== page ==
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I wrote about the red herring that is competitive balance last week. And then Tom Haberstroh came along and did it way, way better.
Thanks to the rookie scale that keeps salaries artificially depressed for several years, the Thunder paid Kevin Durant, the NBA’s leading scorer, about a third of what the Jazz paid for Andrei Kirilenko last season. Similarly, the Bulls paid Derrick Rose, the league’s official MVP, about a third of what the Magic paid Gilbert Arenas, the league’s unofficial LVP.
Paying Durant $6 million is an enormous competitive advantage on its own, but the real benefit here is that it frees up Oklahoma City GM Sam Presti to spend money elsewhere when he needs to. The opportunity cost of paying Arenas is that you forfeit the chance to use that money on other things (like a James Harden or a Serge Ibaka or a Russell Westbrook).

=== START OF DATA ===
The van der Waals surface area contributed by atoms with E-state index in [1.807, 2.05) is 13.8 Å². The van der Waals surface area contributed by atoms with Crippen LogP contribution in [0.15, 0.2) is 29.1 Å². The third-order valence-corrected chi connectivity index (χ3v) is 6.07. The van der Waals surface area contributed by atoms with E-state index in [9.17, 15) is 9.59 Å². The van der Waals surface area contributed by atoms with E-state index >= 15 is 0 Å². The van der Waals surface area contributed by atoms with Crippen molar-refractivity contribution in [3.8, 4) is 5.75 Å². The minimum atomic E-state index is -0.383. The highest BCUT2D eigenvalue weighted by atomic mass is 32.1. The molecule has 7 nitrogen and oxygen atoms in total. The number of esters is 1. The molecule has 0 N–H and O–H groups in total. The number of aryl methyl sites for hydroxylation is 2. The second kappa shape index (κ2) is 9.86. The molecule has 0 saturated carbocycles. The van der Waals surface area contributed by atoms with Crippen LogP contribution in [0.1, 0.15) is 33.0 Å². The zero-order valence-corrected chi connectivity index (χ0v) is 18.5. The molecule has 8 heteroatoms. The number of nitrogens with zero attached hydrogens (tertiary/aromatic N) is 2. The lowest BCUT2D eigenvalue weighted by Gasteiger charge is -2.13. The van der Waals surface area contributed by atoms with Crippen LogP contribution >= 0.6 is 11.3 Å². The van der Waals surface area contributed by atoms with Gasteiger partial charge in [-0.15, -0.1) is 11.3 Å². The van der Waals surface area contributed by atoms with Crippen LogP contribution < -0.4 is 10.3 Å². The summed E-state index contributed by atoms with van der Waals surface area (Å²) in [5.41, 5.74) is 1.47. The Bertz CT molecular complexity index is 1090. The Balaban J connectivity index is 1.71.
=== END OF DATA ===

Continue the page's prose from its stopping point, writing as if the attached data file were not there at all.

This concept isn’t unique to NBA general managers. Do you pony up $30,000 for a fancy car or do you buy a slightly less fancy car and deposit the leftover cash into a savings account to help send your child to college? NBA teams face a similar choice when choosing to spend their money. With a soft cap on payroll, it becomes imperative to spend your money wisely, and if you study successful franchises, those who spend money wisely seem to be bargain shopping at the draft. Keep Reading…